The obvious choices at second base are the usual suspects: Orlando Hudson and Felipe Lopez. Both are still out there and apparently both still making multi-year demands. Hudson's reported contract demands were somewhere in the three year, $9M range, which seems reasonable, other than the fact that he is already 32 years old and no team wants to go that deep with Hudson. The Twins should try to split the distance with the O-Dog, and offer him two years at $6M plus an option for a third. That would seem a reasonable price to pay for a Gold Glove second baseman who can hit a little. The article linked above mentions the Twins as a possible fit, but to my knowledge, no discussions have occurred between the Twins and Hudson's representatives.

Lopez is in a similar position. He is coming off a fine season in 2009 where he made $3.5M between the Diamondbacks and Brewers. He is more versatile than Hudson in that he has experience at second, short, third, and the outfield. Still, he is still hunting for a job. The Twins have not been mentioned in the Lopez discussions, but he seemingly would be a good and affordable fit for the team at second base.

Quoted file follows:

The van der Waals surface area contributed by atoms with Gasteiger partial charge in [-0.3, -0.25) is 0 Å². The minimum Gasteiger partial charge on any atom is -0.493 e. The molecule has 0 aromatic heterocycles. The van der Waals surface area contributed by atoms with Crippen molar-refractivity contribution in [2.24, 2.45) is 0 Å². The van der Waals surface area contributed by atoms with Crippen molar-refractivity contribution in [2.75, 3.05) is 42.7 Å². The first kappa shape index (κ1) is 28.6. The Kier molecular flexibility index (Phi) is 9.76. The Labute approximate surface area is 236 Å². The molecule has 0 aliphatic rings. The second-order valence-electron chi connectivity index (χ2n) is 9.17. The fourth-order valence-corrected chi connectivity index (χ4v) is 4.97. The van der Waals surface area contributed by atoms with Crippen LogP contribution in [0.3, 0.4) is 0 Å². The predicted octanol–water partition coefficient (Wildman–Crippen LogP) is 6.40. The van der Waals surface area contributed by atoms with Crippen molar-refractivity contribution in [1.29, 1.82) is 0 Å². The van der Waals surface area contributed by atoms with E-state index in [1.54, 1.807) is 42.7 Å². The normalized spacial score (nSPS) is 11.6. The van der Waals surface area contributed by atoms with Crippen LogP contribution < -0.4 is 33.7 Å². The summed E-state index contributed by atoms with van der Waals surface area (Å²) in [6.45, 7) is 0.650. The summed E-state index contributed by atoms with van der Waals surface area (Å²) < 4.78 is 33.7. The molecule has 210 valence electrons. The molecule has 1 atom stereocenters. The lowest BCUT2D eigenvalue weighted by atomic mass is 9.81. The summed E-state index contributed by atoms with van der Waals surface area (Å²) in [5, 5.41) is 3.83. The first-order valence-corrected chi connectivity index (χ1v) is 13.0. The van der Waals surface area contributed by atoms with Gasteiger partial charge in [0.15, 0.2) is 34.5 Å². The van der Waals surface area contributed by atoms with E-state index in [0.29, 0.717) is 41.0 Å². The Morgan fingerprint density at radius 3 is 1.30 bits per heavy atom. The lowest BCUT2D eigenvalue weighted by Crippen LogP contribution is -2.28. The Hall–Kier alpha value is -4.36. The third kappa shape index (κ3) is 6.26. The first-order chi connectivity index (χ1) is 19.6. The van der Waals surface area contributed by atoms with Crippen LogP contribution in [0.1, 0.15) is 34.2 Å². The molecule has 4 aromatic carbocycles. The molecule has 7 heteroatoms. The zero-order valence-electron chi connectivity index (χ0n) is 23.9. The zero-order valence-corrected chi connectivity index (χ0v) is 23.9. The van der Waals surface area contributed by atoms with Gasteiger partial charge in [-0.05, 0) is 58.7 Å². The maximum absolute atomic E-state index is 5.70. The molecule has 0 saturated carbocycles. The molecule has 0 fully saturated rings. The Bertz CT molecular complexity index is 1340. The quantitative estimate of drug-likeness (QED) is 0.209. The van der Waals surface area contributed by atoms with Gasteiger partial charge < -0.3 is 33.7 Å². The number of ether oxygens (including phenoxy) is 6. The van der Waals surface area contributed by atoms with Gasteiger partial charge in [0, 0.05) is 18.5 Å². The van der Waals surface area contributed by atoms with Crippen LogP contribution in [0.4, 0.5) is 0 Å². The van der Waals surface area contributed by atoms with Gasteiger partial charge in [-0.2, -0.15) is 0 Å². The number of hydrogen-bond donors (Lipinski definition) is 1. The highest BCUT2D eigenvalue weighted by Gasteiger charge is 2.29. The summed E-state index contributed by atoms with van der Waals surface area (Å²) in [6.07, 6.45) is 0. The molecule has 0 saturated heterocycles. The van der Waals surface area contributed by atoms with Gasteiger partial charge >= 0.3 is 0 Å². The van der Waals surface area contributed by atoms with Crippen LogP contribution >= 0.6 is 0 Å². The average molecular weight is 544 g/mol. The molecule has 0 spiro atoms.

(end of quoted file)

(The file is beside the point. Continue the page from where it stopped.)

Of course, the Twins' could choose to stand pat and try to fill the third base position internally. Minor league prospects Luke Hughes and Danny Valencia will both be in big league camp this spring with chances to win the job. Tolbert is in the mix at third, and the Twins still have Alexi Casilla at second base. Giving the job to either of those guys is not likely to excite Twins Territory, especially if the team decides not to pursue Hudson, Lopez, or someone like Adam Kennedy. Hughes and Valencia are going to have to hit their way onto the team this spring, and manager Ron Gardenhire is not going to hand either of them the job if neither one proves he can catch the ball at third.